What is the modern, divine female aesthetic?
I.AM.ISIGO, the Ghana-, Paris-, Lagos-based womenswear label is on a mission to find out. Founded by Nigerian, Bubu Ogisi in 2009, the label that began as an experiment in fusing African culture with a minimal design aesthetic, has become the flagship of a global conversation and a disruptive force at home and abroad. Influenced by the sleek, head-turning cuts of the Parisian runway and the African story-telling tradition, Ogisi uses textured fabrics and defined silhouettes to tell a modern African story.
Following a rebrand in 2013, I.AM.ISIGO includes clothing art, furniture, and functional design that highlight the connections between architecture, history, identity as well as the designer's own questions about the future. The label is derived from Ogisi’s own surname, which she turned around, added “I AM” to and stylized. Like the name, the line captures the designer’s own struggle with identity and ownership in post-colonial Africa. Recent awards include Young designer of the Year, Finalist, MTN Lagos Fashion and Design Week, 2011.
"Coming to terms with our eco-system our plastic in Lagos, which is arguably one of the highest plastic consumers in the world."
For its most reason season, the brand presented a high-concept collection at Paris and Lagos Fashion Weeks dubbed 'Supreme Higher Entity,' an exploration of fabrics through the great African cities: Kampala with Barkcloth, Nairobi with Kikoi and Lagos with recycled PVC. Full of rusted, earthy hues and select high-gloss PVC pieces, the display forces both viewers and wearers to examine femininity through the past, present, and future of the fashion industry and to place it in conversation with sustainability in the African ecosystem.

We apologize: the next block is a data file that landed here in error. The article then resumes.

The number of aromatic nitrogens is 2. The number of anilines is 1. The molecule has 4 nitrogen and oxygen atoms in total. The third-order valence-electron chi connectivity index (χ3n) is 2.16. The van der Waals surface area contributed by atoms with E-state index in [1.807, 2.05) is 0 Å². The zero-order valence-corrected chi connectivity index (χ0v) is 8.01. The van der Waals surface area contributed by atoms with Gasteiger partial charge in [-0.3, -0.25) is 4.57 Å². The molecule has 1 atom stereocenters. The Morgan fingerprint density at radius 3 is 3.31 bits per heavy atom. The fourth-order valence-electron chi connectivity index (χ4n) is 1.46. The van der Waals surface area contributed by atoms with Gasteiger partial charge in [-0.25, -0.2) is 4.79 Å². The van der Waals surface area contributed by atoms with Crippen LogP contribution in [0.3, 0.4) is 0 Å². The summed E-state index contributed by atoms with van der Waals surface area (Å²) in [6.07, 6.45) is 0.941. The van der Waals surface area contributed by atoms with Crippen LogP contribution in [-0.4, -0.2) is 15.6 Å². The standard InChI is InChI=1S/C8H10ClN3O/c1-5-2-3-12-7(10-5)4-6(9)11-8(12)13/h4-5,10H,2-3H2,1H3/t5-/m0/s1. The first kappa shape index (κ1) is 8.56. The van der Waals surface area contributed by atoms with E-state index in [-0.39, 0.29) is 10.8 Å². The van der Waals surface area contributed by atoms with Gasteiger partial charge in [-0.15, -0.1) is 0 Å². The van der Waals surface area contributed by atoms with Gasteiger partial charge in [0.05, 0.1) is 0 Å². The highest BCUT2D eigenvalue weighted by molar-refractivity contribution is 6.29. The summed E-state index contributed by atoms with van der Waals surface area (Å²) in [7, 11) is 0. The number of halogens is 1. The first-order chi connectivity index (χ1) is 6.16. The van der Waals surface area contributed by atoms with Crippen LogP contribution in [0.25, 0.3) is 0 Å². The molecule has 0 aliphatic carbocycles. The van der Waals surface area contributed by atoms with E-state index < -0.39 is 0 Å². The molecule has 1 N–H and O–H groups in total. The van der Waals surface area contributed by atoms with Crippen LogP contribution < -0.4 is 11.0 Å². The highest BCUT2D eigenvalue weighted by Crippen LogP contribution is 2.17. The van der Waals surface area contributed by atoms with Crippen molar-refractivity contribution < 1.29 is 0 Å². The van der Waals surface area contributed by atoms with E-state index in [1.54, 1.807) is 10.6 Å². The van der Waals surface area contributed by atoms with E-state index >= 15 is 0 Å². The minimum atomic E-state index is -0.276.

"We journey through a divine female aesthetic, in a neo-colonial world looking to understand the past, present and future of our emerging fashion industry," comments the brand in a recent post. "Coming to terms with our eco-system our plastic in Lagos, which is arguably one of the highest plastic consumers in the world, we broke it down, recycled and converted it into wearable PVC, exploring a future of garments through plastic waste."
All I.AM.ISIGO textiles are sourced in Africa, with unbleached twill, cotton and recyclable materials at the core of most pieces. The muted color palette is heavily symbolic. Roselle plants dye fabrics pink and honor Mother Earth, deep browns and blacks channel the spirits and weathered fabrics highlight our connection to the past.
- Amber Nicole Alston Amber Nicole Alston is a New York-based beauty and culture writer. Her work frames urban life, fashion, and beauty around specific histories and cultures. In addition to writing, Amber also styles and conceptualizes fashion shoots.